Many who are gay-identified Christians reach a point of crisis of both their identity and faith. This was certainly true for me a couple years into my life as a follower of Christ; my faith and sexuality collided. By this point I had read the majority of the New Testament three or four times and I felt conflicted and challenged to resolve the issue. I was determined to prove to myself and others that God had created me gay and the conflict would be the end of the discussion. Instead my heart and mind were increasingly divided. My identity as a lesbian brought me comfort and security for almost forty years of my life. Yet every time I read or heard the Apostle Paul’s writings, especially Romans 1, or his letters to the church in Corinth, I was challenged to look deeper at my sexuality and identity. This, along with Jesus’ call from Mark 8:34-37 to lose myself, weighed heavily on me.
Everything within me wanted to keep my sexual identity as it was, but I felt confronted by the creation account and God’s design for gender roles and marriage. You have no idea how much I wanted to just write off that part of the Bible to appease my own perception, attractions and desires. Then there was this little thing called sin. My mindset was, if God created me gay then how could He possibly call who I was sinful and condemn me to hell because of my attractions? In my limited understanding of the Bible and theology, this seemed contradictory. I spent months reading the first three chapters of Genesis and Psalm 139, incorporating Hebrew dictionaries and commentaries, and cross-referencing every verse that referenced sex, gender, personhood and marriage. It was an intense season of life.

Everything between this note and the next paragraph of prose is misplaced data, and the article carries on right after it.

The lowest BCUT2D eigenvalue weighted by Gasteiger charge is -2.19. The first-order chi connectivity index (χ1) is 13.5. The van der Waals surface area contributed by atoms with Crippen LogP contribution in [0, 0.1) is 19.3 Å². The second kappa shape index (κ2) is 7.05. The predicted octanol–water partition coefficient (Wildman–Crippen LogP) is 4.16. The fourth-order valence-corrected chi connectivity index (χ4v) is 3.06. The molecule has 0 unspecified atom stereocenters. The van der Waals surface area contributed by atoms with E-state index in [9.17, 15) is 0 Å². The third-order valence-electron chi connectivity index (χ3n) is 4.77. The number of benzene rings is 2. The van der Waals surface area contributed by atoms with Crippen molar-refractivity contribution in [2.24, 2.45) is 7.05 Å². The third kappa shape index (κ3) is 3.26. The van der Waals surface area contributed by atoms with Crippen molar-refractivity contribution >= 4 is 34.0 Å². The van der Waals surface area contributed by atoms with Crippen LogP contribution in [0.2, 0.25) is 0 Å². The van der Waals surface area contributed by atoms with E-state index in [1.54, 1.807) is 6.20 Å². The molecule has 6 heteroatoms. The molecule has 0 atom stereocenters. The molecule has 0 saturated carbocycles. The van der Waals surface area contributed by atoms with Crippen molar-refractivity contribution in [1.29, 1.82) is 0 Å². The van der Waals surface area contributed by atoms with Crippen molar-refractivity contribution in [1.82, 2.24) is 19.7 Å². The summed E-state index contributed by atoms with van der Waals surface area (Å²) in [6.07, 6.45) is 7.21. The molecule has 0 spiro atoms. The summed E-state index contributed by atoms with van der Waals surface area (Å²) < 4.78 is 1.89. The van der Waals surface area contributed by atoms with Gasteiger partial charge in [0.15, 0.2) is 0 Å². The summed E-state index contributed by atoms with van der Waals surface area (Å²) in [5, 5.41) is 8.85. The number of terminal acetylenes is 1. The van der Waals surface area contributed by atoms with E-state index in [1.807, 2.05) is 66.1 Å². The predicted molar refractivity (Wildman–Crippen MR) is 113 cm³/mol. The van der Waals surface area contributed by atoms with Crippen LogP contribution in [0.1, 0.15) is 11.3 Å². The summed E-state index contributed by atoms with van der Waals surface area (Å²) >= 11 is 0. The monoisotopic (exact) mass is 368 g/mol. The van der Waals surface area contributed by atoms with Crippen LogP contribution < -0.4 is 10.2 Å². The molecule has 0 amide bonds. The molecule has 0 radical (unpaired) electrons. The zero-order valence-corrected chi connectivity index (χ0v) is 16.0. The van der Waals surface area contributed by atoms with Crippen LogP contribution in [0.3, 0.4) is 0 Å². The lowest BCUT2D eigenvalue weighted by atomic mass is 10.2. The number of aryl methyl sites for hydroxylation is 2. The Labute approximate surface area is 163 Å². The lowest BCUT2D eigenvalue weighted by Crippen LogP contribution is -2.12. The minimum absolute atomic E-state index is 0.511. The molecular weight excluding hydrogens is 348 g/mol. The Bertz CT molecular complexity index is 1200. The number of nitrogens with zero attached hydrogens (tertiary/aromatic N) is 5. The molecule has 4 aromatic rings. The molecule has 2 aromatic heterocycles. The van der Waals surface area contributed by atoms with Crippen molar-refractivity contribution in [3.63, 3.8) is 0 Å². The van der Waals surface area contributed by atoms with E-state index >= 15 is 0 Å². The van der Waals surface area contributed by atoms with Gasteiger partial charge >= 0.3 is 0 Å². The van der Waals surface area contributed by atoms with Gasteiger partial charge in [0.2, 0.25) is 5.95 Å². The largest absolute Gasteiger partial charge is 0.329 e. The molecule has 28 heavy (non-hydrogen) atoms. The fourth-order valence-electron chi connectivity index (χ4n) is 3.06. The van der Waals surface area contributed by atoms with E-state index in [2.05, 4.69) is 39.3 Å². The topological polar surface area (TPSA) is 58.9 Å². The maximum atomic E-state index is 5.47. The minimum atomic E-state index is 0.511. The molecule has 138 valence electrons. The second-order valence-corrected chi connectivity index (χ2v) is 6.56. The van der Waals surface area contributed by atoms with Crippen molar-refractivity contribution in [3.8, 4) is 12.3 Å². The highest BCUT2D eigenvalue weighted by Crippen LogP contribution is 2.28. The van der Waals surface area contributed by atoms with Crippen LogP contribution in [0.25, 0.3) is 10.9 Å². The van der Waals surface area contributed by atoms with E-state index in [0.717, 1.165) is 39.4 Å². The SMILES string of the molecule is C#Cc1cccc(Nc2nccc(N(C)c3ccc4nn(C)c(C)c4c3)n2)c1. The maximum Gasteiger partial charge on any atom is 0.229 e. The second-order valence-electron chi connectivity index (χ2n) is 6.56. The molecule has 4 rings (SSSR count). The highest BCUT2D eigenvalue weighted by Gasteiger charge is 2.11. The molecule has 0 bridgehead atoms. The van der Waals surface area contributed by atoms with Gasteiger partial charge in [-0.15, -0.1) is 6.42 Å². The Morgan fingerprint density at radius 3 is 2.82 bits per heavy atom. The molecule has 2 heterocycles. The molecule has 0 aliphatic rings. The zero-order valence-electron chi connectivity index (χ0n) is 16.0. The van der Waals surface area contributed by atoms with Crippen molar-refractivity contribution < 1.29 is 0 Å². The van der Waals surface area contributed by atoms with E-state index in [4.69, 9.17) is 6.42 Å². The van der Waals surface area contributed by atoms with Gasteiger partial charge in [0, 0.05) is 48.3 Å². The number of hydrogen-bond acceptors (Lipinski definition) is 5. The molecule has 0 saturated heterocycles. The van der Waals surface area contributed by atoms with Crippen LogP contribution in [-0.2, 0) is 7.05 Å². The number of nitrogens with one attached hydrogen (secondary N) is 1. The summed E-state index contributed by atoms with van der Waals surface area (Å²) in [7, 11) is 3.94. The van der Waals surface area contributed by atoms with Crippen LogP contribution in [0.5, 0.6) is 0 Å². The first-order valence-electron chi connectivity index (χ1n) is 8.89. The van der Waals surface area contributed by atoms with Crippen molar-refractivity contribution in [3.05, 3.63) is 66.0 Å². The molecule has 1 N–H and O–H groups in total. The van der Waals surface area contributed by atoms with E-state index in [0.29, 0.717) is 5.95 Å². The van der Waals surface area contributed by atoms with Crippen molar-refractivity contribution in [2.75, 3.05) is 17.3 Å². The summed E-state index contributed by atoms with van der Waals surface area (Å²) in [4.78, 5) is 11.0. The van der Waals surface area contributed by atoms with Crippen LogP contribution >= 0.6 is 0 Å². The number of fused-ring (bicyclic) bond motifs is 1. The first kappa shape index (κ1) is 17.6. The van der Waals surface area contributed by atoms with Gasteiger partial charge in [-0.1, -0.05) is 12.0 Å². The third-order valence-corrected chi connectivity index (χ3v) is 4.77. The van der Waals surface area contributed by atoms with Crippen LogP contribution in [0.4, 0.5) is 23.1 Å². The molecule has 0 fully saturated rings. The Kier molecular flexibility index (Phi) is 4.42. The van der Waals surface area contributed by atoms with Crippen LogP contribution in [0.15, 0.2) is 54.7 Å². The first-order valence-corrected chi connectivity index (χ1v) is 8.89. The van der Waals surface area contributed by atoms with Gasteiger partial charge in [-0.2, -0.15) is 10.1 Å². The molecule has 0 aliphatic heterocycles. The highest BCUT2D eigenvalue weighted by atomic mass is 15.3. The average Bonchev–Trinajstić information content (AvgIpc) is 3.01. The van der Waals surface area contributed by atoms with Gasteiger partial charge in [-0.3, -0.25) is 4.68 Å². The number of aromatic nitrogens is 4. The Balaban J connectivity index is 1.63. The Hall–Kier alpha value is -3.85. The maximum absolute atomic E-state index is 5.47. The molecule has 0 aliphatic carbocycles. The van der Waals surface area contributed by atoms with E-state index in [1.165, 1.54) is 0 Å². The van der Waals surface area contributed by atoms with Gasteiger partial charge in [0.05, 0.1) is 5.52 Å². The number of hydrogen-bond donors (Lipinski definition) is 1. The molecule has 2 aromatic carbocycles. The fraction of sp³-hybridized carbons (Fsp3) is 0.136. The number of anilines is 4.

Frankly it would have been easier to throw in with those who embraced pro-gay theology or were part of the revisionist movement. Their messaging tends to either ignore, rewrite, or redefine certain passages in the Bible. Being someone who has always highly valued truth I found that unsettling and decided to stick with the Bible itself and honestly seek God through prayer to resolve the issue. In the midst of all this I could not deny my attractions; they were just as real and part of me as my desire for truth. I had not chosen at the tender age of nine or ten to be exclusively attracted to women but I was. I tried dating men a few times but there was nothing there that sparked my heart the way a woman did.
My personal crisis reached a boiling point. Truth began to matter more than my feelings and on some levels more than my identity. During this time I heard Christopher Yuan ask this question: “If Jesus could surrender His sexuality for us, why can’t we?” That question hit me hard. Truth became an all-or-nothing venture. It seemed like risky business entrusting God with the uncertainty of my identity and the unknown relational future
Thanks for following my journey; your comments are welcomed.